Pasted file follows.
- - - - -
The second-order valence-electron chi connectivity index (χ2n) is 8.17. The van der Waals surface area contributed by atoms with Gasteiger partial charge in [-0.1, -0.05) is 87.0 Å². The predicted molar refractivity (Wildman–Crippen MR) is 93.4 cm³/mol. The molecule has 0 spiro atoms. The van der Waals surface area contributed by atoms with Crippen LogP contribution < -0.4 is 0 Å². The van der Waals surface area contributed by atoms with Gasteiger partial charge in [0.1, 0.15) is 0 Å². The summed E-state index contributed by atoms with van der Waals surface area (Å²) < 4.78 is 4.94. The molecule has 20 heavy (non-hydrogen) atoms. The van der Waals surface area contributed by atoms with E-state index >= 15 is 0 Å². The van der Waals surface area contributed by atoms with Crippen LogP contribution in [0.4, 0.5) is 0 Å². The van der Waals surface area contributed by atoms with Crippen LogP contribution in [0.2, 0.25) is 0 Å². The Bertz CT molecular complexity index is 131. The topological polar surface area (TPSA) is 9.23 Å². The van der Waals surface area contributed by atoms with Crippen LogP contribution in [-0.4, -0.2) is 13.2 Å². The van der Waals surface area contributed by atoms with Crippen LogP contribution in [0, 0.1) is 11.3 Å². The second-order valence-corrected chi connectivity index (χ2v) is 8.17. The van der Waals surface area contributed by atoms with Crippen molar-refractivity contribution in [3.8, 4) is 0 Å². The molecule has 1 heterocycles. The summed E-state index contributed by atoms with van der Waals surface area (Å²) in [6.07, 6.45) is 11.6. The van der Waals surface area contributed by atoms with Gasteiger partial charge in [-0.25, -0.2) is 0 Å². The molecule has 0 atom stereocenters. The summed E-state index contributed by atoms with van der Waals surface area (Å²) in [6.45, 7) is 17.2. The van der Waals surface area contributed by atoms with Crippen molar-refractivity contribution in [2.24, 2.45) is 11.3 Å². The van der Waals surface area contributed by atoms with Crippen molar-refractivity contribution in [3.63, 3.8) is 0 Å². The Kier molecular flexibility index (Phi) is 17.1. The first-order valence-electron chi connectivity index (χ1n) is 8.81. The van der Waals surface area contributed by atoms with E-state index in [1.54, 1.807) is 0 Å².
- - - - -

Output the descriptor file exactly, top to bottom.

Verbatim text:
The second-order valence-electron chi connectivity index (χ2n) is 8.17. The van der Waals surface area contributed by atoms with Gasteiger partial charge in [-0.1, -0.05) is 87.0 Å². The predicted molar refractivity (Wildman–Crippen MR) is 93.4 cm³/mol. The molecule has 0 spiro atoms. The van der Waals surface area contributed by atoms with Crippen LogP contribution < -0.4 is 0 Å². The van der Waals surface area contributed by atoms with Gasteiger partial charge in [0.1, 0.15) is 0 Å². The summed E-state index contributed by atoms with van der Waals surface area (Å²) < 4.78 is 4.94. The molecule has 20 heavy (non-hydrogen) atoms. The van der Waals surface area contributed by atoms with E-state index >= 15 is 0 Å². The van der Waals surface area contributed by atoms with Crippen LogP contribution in [0.4, 0.5) is 0 Å². The van der Waals surface area contributed by atoms with Crippen LogP contribution in [0.2, 0.25) is 0 Å². The Bertz CT molecular complexity index is 131. The topological polar surface area (TPSA) is 9.23 Å². The van der Waals surface area contributed by atoms with Crippen LogP contribution in [-0.4, -0.2) is 13.2 Å². The van der Waals surface area contributed by atoms with Crippen LogP contribution in [0, 0.1) is 11.3 Å². The second-order valence-corrected chi connectivity index (χ2v) is 8.17. The van der Waals surface area contributed by atoms with Crippen molar-refractivity contribution in [3.8, 4) is 0 Å². The molecule has 1 heterocycles. The summed E-state index contributed by atoms with van der Waals surface area (Å²) in [6.07, 6.45) is 11.6. The van der Waals surface area contributed by atoms with Gasteiger partial charge in [-0.25, -0.2) is 0 Å². The molecule has 0 atom stereocenters. The summed E-state index contributed by atoms with van der Waals surface area (Å²) in [6.45, 7) is 17.2. The van der Waals surface area contributed by atoms with Crippen molar-refractivity contribution in [2.24, 2.45) is 11.3 Å². The van der Waals surface area contributed by atoms with Crippen molar-refractivity contribution in [3.63, 3.8) is 0 Å². The Kier molecular flexibility index (Phi) is 17.1. The first-order valence-electron chi connectivity index (χ1n) is 8.81. The van der Waals surface area contributed by atoms with E-state index in [1.54, 1.807) is 0 Å².